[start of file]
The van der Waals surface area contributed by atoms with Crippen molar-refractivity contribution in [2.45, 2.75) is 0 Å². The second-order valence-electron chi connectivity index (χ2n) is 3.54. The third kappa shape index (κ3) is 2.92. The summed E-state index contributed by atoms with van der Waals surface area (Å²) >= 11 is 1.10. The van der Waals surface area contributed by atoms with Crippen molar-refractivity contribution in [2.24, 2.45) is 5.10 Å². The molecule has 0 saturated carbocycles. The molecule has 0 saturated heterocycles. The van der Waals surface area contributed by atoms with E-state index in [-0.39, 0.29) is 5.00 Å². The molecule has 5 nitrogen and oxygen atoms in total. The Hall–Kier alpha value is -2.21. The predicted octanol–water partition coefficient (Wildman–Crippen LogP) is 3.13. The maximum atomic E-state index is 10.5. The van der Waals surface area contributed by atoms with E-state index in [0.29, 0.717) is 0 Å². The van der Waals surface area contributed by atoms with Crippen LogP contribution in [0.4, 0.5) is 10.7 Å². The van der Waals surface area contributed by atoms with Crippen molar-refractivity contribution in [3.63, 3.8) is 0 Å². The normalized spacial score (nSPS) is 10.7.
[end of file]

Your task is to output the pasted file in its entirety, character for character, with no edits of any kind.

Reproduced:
The van der Waals surface area contributed by atoms with Crippen molar-refractivity contribution in [2.45, 2.75) is 0 Å². The second-order valence-electron chi connectivity index (χ2n) is 3.54. The third kappa shape index (κ3) is 2.92. The summed E-state index contributed by atoms with van der Waals surface area (Å²) >= 11 is 1.10. The van der Waals surface area contributed by atoms with Crippen molar-refractivity contribution in [2.24, 2.45) is 5.10 Å². The molecule has 0 saturated carbocycles. The molecule has 0 saturated heterocycles. The van der Waals surface area contributed by atoms with E-state index in [-0.39, 0.29) is 5.00 Å². The molecule has 5 nitrogen and oxygen atoms in total. The Hall–Kier alpha value is -2.21. The predicted octanol–water partition coefficient (Wildman–Crippen LogP) is 3.13. The maximum atomic E-state index is 10.5. The van der Waals surface area contributed by atoms with E-state index in [0.29, 0.717) is 0 Å². The van der Waals surface area contributed by atoms with Crippen LogP contribution in [0.4, 0.5) is 10.7 Å². The van der Waals surface area contributed by atoms with Crippen molar-refractivity contribution in [3.63, 3.8) is 0 Å². The normalized spacial score (nSPS) is 10.7.